Domestic Relations

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See the signs and get help (external pdf links):
Woman’s Aid Survivor’s handbook in different languages: English, Arabic, Gujarati, Turkish, Bengali, Punjabi, Somali, Urdu

Domestic Abuse and Islam: Leaflet from Muslim Woman’s Network: LINK HERE

Domestic Abuse & Islamic Teachings

Domestic abuse and violence occurs in all societies regardless of culture, ethnicity, religious background or socio-economic status. This guide has not been produced because Muslims are more likely to be victims of domestic abuse than those belonging to other communities. Instead, the aim of the guide is to remind Muslims of the teachings and practices of the Prophet Muhammad (peace be upon him) so that such un-Islamic practices do not take place in Muslim households.

In his 38 years of married life, the Prophet Muhammad (peace be upon him) never abused any of his wives and was extremely gentle and compassionate with his family. In fact, one of the companions is reported to have said: “I have never seen anyone more kind to his family than Allah’s Messenger (peace be upon him).” [Sahih Muslim]

Women as well as men can be victims of domestic abuse, depending on which spouse is in a dominant position in the marital relationship. Domestic abuse manifests in various forms, most commonly as physical violence, but also as emotional abuse and financial control.

Domestic abusers make excuses for their violent conduct by citing frustration to financial difficulties, problems with children, family members or colleagues, cultural pressures or an inferiority complex and they let out this frustration by abusing their spouses. In order to justify their detestable actions, sometimes, they distort the meaning of a particular passage in the Qur’an and take it out of context.

By Qari Muhammad Asim Senior Imam – Makkah Mosque, Leeds @QariAsim.

READ MORE from Qari Muhammad Asim HERE

What is Islam’s position regarding domestic violence?

Islam prohibits all forms of oppression and injustice (Qur’an 5:8; 4:135; 42:42-43). Muslims scholars agree that Islam does not allow any form of abuse.

What does Islam say about ending abuse?

Islam holds its followers responsible for speaking out against injustice and doing whatever is possible to end all forms of oppression (5:8; 42:42-43). The Qur’an reminds victims of oppression that if they are powerless to end the oppression, God’s earth is spacious enough for them to find a place free of oppression (4:97).

Violent and abusive behaviour in the home (taken from

Domestic violence and abuse happens in the home. When a family member, current or former partner is violent or abusive to you, you’re experiencing domestic violence. It can involve physical contact, verbal or emotional abuse and threats to harm or kill you.Men and women experience domestic violence and abuse.

Domestic violence and abuse can affect you whatever your age, race or gender. Victims often feel isolated and frightened. It’s domestic violence or abuse when an adult child, parent, other close family member or partner makes you feel afraid in your own home by:

  • threatening you
  • injuring you
  • controlling you

You don’t have to be physically hurt to be a victim.Domestic violence and abuse can include child abuse by a family member. This is when a child or young person is harmed, neglected or bullied by a family member.

Emotional abuse

Domestic violence and abuse includes emotional abuse in a family or a relationship. It’s emotional abuse if you’re constantly being sworn at, teased or told you’re unwanted.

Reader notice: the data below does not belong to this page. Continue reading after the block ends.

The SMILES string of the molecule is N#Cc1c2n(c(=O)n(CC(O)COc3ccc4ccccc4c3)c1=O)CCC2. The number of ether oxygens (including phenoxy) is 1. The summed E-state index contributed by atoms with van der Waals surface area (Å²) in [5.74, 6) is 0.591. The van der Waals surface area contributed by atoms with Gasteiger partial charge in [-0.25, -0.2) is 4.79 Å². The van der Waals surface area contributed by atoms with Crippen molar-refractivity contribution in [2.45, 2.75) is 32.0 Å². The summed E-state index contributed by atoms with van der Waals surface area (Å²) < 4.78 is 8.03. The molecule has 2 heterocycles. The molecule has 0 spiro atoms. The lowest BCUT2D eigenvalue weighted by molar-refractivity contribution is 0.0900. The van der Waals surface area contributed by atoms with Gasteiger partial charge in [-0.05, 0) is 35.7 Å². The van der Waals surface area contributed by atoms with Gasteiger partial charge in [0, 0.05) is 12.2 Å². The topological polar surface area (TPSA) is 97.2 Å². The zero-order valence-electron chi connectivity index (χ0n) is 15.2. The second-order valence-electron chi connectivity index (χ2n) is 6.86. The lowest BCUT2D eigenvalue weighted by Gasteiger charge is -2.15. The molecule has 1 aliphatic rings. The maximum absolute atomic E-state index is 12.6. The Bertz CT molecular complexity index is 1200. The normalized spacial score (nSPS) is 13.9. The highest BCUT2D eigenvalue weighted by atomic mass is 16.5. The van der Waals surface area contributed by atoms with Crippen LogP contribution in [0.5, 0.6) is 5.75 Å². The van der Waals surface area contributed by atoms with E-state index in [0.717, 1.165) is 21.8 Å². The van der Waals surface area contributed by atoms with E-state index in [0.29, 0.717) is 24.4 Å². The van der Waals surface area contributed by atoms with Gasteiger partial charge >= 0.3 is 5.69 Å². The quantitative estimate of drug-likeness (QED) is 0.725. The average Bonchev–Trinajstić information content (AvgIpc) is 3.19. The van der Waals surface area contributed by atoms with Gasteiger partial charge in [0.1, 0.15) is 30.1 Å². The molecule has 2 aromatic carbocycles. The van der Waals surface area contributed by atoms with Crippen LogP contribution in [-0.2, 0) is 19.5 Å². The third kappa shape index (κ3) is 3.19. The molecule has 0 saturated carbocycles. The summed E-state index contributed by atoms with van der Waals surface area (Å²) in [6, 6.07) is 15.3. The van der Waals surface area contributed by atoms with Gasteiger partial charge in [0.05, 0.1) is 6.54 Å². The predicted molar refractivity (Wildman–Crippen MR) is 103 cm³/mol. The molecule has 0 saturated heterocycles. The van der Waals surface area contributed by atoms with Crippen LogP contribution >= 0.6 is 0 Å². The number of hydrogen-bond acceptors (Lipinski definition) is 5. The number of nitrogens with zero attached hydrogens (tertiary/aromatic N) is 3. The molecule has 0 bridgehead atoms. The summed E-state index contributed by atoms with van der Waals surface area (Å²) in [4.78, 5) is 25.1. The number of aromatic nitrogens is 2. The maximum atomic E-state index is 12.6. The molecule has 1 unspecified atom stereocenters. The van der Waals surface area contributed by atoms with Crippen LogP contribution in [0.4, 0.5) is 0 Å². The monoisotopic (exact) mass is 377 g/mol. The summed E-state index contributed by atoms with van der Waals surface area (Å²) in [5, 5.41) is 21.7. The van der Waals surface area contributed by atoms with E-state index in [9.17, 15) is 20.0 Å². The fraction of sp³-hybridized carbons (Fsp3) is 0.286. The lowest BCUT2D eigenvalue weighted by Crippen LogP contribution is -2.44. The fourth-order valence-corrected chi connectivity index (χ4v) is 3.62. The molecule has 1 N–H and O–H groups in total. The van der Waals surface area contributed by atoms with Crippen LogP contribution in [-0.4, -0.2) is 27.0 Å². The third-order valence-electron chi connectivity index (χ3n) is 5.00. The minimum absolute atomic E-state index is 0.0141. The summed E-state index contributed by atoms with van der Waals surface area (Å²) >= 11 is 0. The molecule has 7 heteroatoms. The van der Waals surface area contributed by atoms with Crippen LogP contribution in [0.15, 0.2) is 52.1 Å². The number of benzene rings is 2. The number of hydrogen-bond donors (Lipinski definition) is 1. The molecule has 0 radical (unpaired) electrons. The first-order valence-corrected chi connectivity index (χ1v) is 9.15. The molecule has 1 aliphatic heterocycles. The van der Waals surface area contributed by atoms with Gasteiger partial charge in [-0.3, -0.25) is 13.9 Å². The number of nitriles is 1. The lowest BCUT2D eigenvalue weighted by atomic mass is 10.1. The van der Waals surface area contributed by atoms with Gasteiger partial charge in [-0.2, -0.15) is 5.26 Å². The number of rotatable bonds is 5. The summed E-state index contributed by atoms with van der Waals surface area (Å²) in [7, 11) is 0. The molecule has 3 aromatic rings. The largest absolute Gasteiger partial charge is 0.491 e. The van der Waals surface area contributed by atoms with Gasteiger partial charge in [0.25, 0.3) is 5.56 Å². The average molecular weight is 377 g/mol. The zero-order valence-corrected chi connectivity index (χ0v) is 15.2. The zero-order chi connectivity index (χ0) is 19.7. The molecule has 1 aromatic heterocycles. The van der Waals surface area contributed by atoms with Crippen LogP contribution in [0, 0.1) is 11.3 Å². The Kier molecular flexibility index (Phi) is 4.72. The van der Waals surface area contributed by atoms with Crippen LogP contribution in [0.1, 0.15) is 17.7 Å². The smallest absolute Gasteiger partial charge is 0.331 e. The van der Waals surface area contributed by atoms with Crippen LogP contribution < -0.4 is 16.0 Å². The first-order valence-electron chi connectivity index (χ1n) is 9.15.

Recognising domestic violence and abuse

You might not always realise you’re experiencing domestic violence or abuse. A partner or former partner may physically harm you or mentally abuse you. Sometimes victims of domestic violence think they’re causing problems that lead to violence. The only person to blame is the person being violent or abusive.

Disclosure Scheme: Check if your partner has a history of Domestic Violence:

How to get help

PSNI (Police Service of Northern Ireland)

For non-urgent matters you can drop into your local police station during opening hours or call the police on 101 (if you are a Tesco mobile or giffgaff user call 028 9065 0222)

Operators will pass your call on to your local police station




24 Hour Domestic and Sexual Abuse Helpline open 24/7 and can provide support to anyone who needs it.

You can call 0808 802 1414, email or visit


Women’s Aid

Online Chat service: Monday to Friday 10:00am – 12:00pm

Advice lines:


Muslim Women’s Helpline

By Phone 10am to 4pm (Mon to Fri)
0800 999 5786 (free from mobiles and landlines)
0303 999 5786 (Usual call rates apply) Text: 07415 206 936 during operating hours

Email Emails answered during operating hours

Webchat: 10am to 4pm (Mon-Fri)


Solace: For Revert Sisters in Difficulty

Ways to apply for help: Complete the referral form. Call 07985641080 (Mon-Fri 10-11am and 8-9pm) / Sat-Sun 8-9pm) and a referral will be taken over the phone with you.If you would like to refer a revert sister for support, please ensure you have her permission and you may then complete the referral form.


FMU Forced Marriage Unit 020 7008 0151 EMERGENCY 020 7008 1500

Confidential advice and assistance to those who have been forced into marriage, are at risk of being forced into marriage or are worried about friends and relatives at risk.

Karma Nirvana 0800 5999 247

Confidential helpline and advice for victims of Forced Marriage and othe forms of ‘Honour’-Based violence.


Ashiana (Helpline) 020 8539 9596

Refuge and support services for South Asian, Turkish and Iranian women aged 16-30, experiencing domestic violence, forced marriage and/or sexual abuse. Also provide a generic training, counselling and support service for young people and adults affected by domestic violence. Languages spoken: English, Punjabi, Urdu, Farsi.

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